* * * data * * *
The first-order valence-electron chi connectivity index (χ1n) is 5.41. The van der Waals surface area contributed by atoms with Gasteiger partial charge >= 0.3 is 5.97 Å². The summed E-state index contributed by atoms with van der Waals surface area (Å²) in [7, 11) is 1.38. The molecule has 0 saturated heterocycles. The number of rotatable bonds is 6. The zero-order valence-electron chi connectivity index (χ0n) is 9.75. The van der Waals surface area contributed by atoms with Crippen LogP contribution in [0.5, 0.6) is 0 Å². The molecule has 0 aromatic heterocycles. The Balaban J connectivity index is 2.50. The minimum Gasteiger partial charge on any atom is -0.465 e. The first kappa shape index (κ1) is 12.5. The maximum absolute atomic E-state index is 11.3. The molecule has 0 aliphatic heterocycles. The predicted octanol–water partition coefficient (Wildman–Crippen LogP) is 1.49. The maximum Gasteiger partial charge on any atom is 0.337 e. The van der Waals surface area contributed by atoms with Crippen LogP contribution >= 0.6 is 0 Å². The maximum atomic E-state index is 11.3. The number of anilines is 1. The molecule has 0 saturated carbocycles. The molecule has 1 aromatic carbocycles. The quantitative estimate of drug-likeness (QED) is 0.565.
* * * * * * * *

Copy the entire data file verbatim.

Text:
The first-order valence-electron chi connectivity index (χ1n) is 5.41. The van der Waals surface area contributed by atoms with Gasteiger partial charge >= 0.3 is 5.97 Å². The summed E-state index contributed by atoms with van der Waals surface area (Å²) in [7, 11) is 1.38. The molecule has 0 saturated heterocycles. The number of rotatable bonds is 6. The zero-order valence-electron chi connectivity index (χ0n) is 9.75. The van der Waals surface area contributed by atoms with Crippen LogP contribution in [0.5, 0.6) is 0 Å². The molecule has 0 aromatic heterocycles. The Balaban J connectivity index is 2.50. The minimum Gasteiger partial charge on any atom is -0.465 e. The first kappa shape index (κ1) is 12.5. The maximum absolute atomic E-state index is 11.3. The molecule has 0 aliphatic heterocycles. The predicted octanol–water partition coefficient (Wildman–Crippen LogP) is 1.49. The maximum Gasteiger partial charge on any atom is 0.337 e. The van der Waals surface area contributed by atoms with Crippen LogP contribution >= 0.6 is 0 Å². The maximum atomic E-state index is 11.3. The number of anilines is 1. The molecule has 0 saturated carbocycles. The molecule has 1 aromatic carbocycles. The quantitative estimate of drug-likeness (QED) is 0.565.